Food samples pass test

None of the 879 samples of children’s food tested for pesticide residue in a Canadian Food Inspection Agency study exceeded maximum residue limits.

The Children’s Food Project collected food samples, including cereal, dairy, fruit and vegetable based products that were sold as infant and toddlers food in Ottawa and Gatineau, Que.

Seventy-five percent of the food that was tested had no detectable pesticide residue, 14 percent had detectable traces of one pesticide and 11 percent had traces of two or more pesticides. However, none of the samples exceeded Health Canada tolerance standards.

“As the CFP has been carried by the CFIA for multiple years, the results from all of these studies provides confidence that the foods consumed by children of various age groups are compliant with the pesticide residue limits set out by Health Canada,” Guy Gravelle, the CFIA’s senior media relations officer, wrote in an email.

The study detected traces of potentially harmful heavy metal in some of the children’s food, but not at harmful levels, said Gravelle.

“Heavy metals that may pose the greatest inherent risk to human health at low levels include arsenic, cadmium, lead and mercury,” said the executive summary of the report. “Consistent with previous years’ results, the highest arsenic levels were observed in rice-based products.”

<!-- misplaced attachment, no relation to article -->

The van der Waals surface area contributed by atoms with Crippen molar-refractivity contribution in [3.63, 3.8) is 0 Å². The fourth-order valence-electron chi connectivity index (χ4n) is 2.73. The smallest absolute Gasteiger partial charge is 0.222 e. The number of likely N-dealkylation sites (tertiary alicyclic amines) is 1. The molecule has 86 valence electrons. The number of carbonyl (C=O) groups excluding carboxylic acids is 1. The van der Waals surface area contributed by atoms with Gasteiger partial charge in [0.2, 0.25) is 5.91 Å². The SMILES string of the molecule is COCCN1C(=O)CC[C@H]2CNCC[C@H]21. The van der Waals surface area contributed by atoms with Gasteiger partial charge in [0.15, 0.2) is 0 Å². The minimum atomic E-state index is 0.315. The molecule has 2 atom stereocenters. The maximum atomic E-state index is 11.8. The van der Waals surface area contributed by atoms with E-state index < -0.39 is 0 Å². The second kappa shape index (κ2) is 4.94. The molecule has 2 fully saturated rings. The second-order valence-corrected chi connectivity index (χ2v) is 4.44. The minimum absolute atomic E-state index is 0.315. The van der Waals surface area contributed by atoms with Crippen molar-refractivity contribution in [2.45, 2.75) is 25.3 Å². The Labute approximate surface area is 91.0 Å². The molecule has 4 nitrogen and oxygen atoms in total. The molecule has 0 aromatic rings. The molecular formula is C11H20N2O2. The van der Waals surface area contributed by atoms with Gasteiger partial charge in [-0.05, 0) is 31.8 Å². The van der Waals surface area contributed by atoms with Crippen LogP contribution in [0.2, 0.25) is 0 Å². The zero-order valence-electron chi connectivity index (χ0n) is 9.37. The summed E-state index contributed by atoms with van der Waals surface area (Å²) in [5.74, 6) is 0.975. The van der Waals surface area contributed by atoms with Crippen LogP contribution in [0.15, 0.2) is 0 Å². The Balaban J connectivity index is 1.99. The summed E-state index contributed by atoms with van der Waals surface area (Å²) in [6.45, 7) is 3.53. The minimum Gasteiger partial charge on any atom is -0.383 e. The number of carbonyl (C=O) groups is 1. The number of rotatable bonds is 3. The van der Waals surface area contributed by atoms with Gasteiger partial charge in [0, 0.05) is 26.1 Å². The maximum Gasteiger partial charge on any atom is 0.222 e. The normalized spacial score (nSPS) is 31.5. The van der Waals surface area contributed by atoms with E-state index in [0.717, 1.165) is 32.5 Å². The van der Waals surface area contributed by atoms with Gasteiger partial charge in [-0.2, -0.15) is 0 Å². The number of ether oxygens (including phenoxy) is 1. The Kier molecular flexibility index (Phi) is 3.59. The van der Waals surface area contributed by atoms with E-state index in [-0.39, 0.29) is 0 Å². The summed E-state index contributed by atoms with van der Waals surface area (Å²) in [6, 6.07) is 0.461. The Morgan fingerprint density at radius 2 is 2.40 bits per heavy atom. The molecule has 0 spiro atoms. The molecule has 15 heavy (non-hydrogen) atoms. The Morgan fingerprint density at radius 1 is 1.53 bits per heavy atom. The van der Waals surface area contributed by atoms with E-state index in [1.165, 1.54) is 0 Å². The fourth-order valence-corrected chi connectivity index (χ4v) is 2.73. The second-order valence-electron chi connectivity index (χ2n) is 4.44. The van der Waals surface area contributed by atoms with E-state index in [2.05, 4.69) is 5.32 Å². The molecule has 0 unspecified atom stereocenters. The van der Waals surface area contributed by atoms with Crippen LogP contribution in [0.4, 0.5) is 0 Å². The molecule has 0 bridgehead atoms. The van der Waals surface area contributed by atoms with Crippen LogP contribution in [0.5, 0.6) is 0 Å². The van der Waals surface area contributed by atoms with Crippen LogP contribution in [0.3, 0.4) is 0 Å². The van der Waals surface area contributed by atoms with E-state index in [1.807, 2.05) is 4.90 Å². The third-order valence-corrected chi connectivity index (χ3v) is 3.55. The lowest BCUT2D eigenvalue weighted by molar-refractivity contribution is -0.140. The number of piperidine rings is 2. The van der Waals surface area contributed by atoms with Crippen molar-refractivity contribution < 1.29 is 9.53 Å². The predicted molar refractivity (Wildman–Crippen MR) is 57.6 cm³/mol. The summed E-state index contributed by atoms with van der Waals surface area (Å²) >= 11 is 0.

Concerns over arsenic levels in U. S. rice has prompted lawmakers to introduce a bill that would set limits for the amount of arsenic allowed in rice and rice-based products.

A recent Consumers Report study that examined more than 60 rice-based products in the U.S. found levels of up to 8.7 micrograms of inorganic arsenic per serving, while Food and Drug Administration tests showed average levels of 3.5 to 6.7 micrograms.

It is difficult to discern if these arsenic levels are harmful because few maximum levels or standards have been established for metal in food sold in Canada and the U.S.

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